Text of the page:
Upholding Ma'at

Journeying through the modern world with ancient ways.

When Ma’at Means Hotep

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I thought for the first time ever I’d participate in the Pagan Values Project. I’ve always wanted to participate, but something always came up and I couldn’t post in time. This time I have a chance and no excuses.

I think the main value Kemeticists strive for is to uphold Ma’at, and I’m no exception. Given how there isn’t a direct English translation of the word—though it’s usually something like “order”, “cosmic justice”, or “balance” just to name a few major ones—I’ve seen the idea of upholding Ma’at take many forms. For some it means serving the gods. For others it may mean community service. There are plenty who interpret upholding Ma’at to mean something beyond service. The latter applies to me in some respects. There will always be a part of me who will strive to help someone in need because I know what it’s like to wont. I also enjoy seeing people living up to their highest potential and try to help them achieve it in whatever way I can. I’ve also come to understand sometimes the best community service starts from within.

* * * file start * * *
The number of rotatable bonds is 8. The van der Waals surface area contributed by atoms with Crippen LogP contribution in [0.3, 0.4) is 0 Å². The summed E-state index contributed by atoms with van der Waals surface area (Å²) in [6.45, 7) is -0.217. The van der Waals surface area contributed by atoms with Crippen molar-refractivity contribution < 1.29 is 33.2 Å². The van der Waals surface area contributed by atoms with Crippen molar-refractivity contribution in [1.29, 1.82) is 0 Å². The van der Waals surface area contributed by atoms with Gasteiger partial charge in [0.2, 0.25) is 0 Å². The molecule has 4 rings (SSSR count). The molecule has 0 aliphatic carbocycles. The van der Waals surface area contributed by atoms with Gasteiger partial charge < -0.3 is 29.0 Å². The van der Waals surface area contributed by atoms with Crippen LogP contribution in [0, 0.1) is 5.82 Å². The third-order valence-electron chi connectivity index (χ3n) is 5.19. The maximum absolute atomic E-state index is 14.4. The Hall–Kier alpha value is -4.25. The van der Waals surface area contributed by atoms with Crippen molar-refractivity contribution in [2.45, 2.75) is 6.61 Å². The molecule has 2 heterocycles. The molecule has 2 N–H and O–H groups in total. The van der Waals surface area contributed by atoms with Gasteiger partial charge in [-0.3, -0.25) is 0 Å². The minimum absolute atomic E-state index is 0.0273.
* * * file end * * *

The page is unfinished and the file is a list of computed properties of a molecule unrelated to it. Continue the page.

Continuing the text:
In Ancient Egyptian the word for peace was htp. One thing I try to focus on my blog is my interpretation of the Ancient stay calm within chaosEgyptian religion and peace currently plays a major part in it. People even in the Pagan community don’t fully understand why I’m not focused on living a positive life, and people outside of the community will try to construe peace to still mean positive. I feel there’s a difference between what I’ve observed as positive living and peaceful living. I’ve observed those who live positively (and truly positive lives, not just ignoring that bad things happen) don’t let adverse situations define them nor let it get them down. While one does that with a peaceful life as well, I’ve found the difference lies in the approach.